News Coverage on Message of Necessity for Immediate Vote
Transparency For The People, Not For The LobbyistsNick Reisman
Gov. Andrew Cuomo’s aides are clearly unhappy with Monday’s Q-poll that included what they say is a leading question on transparency.
The question was worded this way:
“Governor Andrew Cuomo and the leaders of the Senate Republican and Assembly Democratic majorities are being criticized for secrecy in negotiating major policy deals, then quickly voting at night on the measures. Do you think these closed-door negotiations were necessary to achieve major policy deals or not?”
Fifty-five percent of those polled answered “no.” And while the survey had the usually high numbers overall for Cuomo, the governor spent some time yesterday answering questions, with his own definition of transparency, namely that he considers open government traveling the state to explain his budget and agenda directly to voters (The great Bill Careycovered the story yesterday for Cuomo’s trip to Syracuse).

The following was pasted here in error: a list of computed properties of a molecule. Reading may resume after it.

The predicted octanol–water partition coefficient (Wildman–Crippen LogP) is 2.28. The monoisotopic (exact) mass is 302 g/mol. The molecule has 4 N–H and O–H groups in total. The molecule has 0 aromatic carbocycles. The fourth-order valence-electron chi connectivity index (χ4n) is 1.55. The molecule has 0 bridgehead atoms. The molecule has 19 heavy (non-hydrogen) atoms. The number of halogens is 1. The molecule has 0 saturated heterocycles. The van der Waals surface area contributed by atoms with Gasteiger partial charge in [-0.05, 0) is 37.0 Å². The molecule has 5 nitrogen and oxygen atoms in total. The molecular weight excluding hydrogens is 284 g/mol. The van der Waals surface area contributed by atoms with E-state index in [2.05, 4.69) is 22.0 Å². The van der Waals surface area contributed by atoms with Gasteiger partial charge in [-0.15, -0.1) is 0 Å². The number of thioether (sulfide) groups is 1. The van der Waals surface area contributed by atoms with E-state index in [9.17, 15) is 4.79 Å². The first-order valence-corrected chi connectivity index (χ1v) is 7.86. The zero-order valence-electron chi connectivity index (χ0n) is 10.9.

Today Director of State Operations Howard Glaser took it a step forward, telling Fred Dicker on Talk-1300 AM that transparency defined as letting bills age for three days is to the benefit of lobbyists and special interests.
The concern is that with bills readily available, unnamed interest groups can raise hell and get finalized deals altered and hold up the process.
The aging process is “kind of an early warning system” for the special interests that dominate Albany, Glaser said.
Glaser added that “nothing would happen” if a radical transparency was put in place.
Cuomo himself previously said last month that state government isn’t supposed to be a “debating society” and that action is required.
Bills are required to age for three days on lawmakers’ desks before they can be voted on. The governor has the power of waiving that process through a message of necessity, a power that Cuomo employed during the mega-deal on March 15, that included the introduction of final Tier Six legislation at 3 a.m.
In December, lawmakers approved an overhaul of the tax code and voted on bills that were printed on paper still warm from the photocopier.
On Dicker’s show, Glaser went on a lengthy defense of the administration’s transparency record, noting the hundreds of events cabinet officials and the governor have held around the state and the public portions of the cabinet meetings.
“It’s a no-brainer that this is a transparent process,” Glaser said. “Transparency for lobbyists — that’s a different story.”